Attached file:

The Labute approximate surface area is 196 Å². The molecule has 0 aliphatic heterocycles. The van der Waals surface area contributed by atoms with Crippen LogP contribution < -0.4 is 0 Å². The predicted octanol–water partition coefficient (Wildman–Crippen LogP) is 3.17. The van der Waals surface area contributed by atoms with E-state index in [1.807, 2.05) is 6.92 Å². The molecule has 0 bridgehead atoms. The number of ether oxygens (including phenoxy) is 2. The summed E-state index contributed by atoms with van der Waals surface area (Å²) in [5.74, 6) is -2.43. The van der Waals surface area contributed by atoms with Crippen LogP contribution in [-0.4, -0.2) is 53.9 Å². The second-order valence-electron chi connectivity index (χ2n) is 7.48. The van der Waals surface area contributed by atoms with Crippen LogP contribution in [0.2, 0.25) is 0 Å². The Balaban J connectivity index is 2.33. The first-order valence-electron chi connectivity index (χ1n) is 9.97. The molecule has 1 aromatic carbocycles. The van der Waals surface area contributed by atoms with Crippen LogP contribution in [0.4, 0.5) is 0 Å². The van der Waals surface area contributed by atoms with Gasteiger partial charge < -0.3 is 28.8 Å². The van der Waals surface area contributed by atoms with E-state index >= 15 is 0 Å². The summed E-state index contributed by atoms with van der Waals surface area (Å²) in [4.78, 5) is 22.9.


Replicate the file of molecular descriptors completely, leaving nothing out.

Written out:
The Labute approximate surface area is 196 Å². The molecule has 0 aliphatic heterocycles. The van der Waals surface area contributed by atoms with Crippen LogP contribution < -0.4 is 0 Å². The predicted octanol–water partition coefficient (Wildman–Crippen LogP) is 3.17. The van der Waals surface area contributed by atoms with E-state index in [1.807, 2.05) is 6.92 Å². The molecule has 0 bridgehead atoms. The number of ether oxygens (including phenoxy) is 2. The summed E-state index contributed by atoms with van der Waals surface area (Å²) in [5.74, 6) is -2.43. The van der Waals surface area contributed by atoms with Crippen LogP contribution in [-0.4, -0.2) is 53.9 Å². The second-order valence-electron chi connectivity index (χ2n) is 7.48. The van der Waals surface area contributed by atoms with Crippen LogP contribution in [0.2, 0.25) is 0 Å². The Balaban J connectivity index is 2.33. The first-order valence-electron chi connectivity index (χ1n) is 9.97. The molecule has 1 aromatic carbocycles. The van der Waals surface area contributed by atoms with Crippen LogP contribution in [0.4, 0.5) is 0 Å². The van der Waals surface area contributed by atoms with Gasteiger partial charge < -0.3 is 28.8 Å². The van der Waals surface area contributed by atoms with E-state index >= 15 is 0 Å². The summed E-state index contributed by atoms with van der Waals surface area (Å²) in [4.78, 5) is 22.9.